While watching the BBC news a while back I became really angry. BBC reporter Orla Guerin was interviewing Pakistani woman Allah Rakhi whose husband had cut off her nose 32 years ago. Orla was now reporting on the reconstructive surgery that had just given Allah a ‘new’ nose and given her a new life. But then she interviewed the husband! He showed no remorse at all and even had the gall to blame her, his wife for the injuries he had inflicted on her. He felt justified in what he had done. My anger reached a new level.
The story of Allah Rakhi
After six years of abuse, Allah Rakhi decided to walk out of her marriage. Her husband caught her in a field as she was trying to escape. ‘He told me to sit down and listen to him,’ Allah said. ‘I told him he had destroyed my life, beating me every day and that I was going to my parents’ house. He sat on my chest, and reached into his pocket for a blade. As he slashed my nose off, blood poured into my eyes. Then he cut my ankle, from one side to the other.’
Her foot was slashed for leaving the house without his permission. Allah had been the family beauty but her husband destroyed that.
The Human Rights Commission of Pakistan reported that in 2011, at least 943 women were murdered, nine had their noses cut off, 98 were tortured, 47 set on fire and 38 attacked with acid. Women can be targeted on suspicion of having an affair, wanting a divorce or dressing ‘inappropriately’. Hundreds of women are murdered each year because of mere suspicions.
Blaming the victim
But what got to me was the sheer arrogance of the way the husband blamed his wife for his abuse – ‘It was all her fault’.
Have you ever wondered why people blame the victim for the negative things that happen to them? It seems to be all too common.
- As a child you may remember complaining to you mother about someone at school picking on you or being plain nasty to you? All too commonly a parent’s reply is something like this. ‘What did you do to start it in the first place? The child is blamed for someone else’s nastiness. It’s called ‘blaming the victim’ and is very hurtful. Actually in psychological terms it’s called secondary abuse.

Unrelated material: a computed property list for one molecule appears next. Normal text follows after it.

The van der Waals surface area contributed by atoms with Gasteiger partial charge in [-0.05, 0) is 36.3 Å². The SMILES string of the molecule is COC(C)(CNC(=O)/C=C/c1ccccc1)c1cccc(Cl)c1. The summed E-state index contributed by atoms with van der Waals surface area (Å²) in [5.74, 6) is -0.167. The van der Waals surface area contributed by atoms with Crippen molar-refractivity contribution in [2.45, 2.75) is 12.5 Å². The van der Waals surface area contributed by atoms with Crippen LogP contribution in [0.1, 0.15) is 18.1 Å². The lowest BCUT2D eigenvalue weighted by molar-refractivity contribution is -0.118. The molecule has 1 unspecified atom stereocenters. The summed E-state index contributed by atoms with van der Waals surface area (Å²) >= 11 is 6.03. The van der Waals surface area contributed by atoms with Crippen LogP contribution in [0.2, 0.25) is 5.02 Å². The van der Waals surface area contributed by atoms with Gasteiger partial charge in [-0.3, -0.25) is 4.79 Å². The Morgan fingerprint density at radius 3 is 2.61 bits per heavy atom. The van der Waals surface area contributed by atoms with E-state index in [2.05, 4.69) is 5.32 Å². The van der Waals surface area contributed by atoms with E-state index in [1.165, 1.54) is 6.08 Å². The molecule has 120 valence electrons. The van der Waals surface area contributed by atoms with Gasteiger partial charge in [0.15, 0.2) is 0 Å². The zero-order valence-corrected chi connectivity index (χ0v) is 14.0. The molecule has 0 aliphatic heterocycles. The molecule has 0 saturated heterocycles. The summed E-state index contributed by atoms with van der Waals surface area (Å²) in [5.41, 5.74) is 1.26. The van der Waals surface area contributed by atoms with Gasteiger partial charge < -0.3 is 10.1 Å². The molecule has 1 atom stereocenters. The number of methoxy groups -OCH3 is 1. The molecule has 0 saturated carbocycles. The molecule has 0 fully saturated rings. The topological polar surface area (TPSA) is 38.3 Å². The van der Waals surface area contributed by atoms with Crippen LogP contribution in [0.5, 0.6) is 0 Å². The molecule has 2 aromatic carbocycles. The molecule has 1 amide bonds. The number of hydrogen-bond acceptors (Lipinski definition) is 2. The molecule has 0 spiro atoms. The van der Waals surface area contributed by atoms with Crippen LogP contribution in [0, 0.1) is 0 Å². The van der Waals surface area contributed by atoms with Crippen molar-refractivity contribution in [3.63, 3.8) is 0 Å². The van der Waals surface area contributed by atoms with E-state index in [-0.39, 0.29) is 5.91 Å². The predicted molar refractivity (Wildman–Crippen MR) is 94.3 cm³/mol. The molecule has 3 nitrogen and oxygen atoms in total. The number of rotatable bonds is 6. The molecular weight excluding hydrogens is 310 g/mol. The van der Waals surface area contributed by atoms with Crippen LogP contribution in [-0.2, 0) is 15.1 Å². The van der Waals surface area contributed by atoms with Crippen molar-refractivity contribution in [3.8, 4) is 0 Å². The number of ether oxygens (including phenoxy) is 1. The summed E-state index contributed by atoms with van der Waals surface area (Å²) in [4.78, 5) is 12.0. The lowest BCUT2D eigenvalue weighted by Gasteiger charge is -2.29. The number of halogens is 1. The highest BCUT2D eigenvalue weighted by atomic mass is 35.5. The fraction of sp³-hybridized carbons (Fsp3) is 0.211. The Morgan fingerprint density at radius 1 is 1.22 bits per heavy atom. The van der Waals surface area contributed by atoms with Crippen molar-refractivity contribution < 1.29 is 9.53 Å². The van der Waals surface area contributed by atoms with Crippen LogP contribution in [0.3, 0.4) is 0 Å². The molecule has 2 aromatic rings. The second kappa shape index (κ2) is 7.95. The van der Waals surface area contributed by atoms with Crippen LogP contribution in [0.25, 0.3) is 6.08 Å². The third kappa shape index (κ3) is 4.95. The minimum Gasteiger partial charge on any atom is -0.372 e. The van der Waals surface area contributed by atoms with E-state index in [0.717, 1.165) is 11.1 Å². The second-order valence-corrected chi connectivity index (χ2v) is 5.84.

- A woman gets raped and what sort of comments do you hear? ‘Well, dressed like that she was asking for it’ or ‘What did she expect going to that part of town? … and so it continues. More secondary abuse is meted out to the victim. It’s the perpetrator of the abuse who deserves the blame, not the victim.
- And I’m sure you’ve heard well meaning people remark that a person didn’t deserve the bad things that happened to them. This again implies that only bad people deserve bad things to happen to them.
Why people blame the victim
People have this false idea that the world is just and is governed by a rule that says ‘good things happen to good people and bad things happen to bad people’. A logical consequence to this is the belief that if something bad happens to you, it must be your fault, you’ve done something wrong because ‘bad things’ don’t happen to good people.
Everyday we learn of people who suffer without any apparent cause. But it’s more comfortable to believe in a just world in which actions have predictable, appropriate consequences.
When we witness injustice we have two choices. The first correct response is to be outraged. The second response is to blame the victim. In this way we can maintain the faulty belief that bad things only happen to bad people. Now we no longer feel outraged.
Being outraged at injustice necessitates action. That is how social action groups form. The Acid Survivors Foundation in Pakistan is one such group formed to help those women in Pakistan who have been maimed by having acid thrown in their faces. There are many such groups in the world, seeking to deal with injustice. I can’t help but think of the outrage felt by William Wilburforce towards slavery, and how his outrage eventually led to the abolition of slavery.
What can you do?
- Accept that bad things happen to good people. There is no such world law that says you have to be a bad person for bad things to happen to you.
- Be vigilant about not falling into the trap of blaming the victim. If your spouse or children or colleagues complain about feeling hurt, DO NOT ask them what they did to cause the other person’s reaction. Rather listen to their pain and empathize with them. Don’t inflict secondary abuse by blaming the victim for their pain.
- Remember that no matter what the circumstances might be, nobody has an excuse to physically or emotionally abuse another person.
- If you have been unfairly victimized, you can seek help from others who have been in a similar situation. See if there are any support groups where you can be helped, or action groups where you can tunnel your outrage and energy.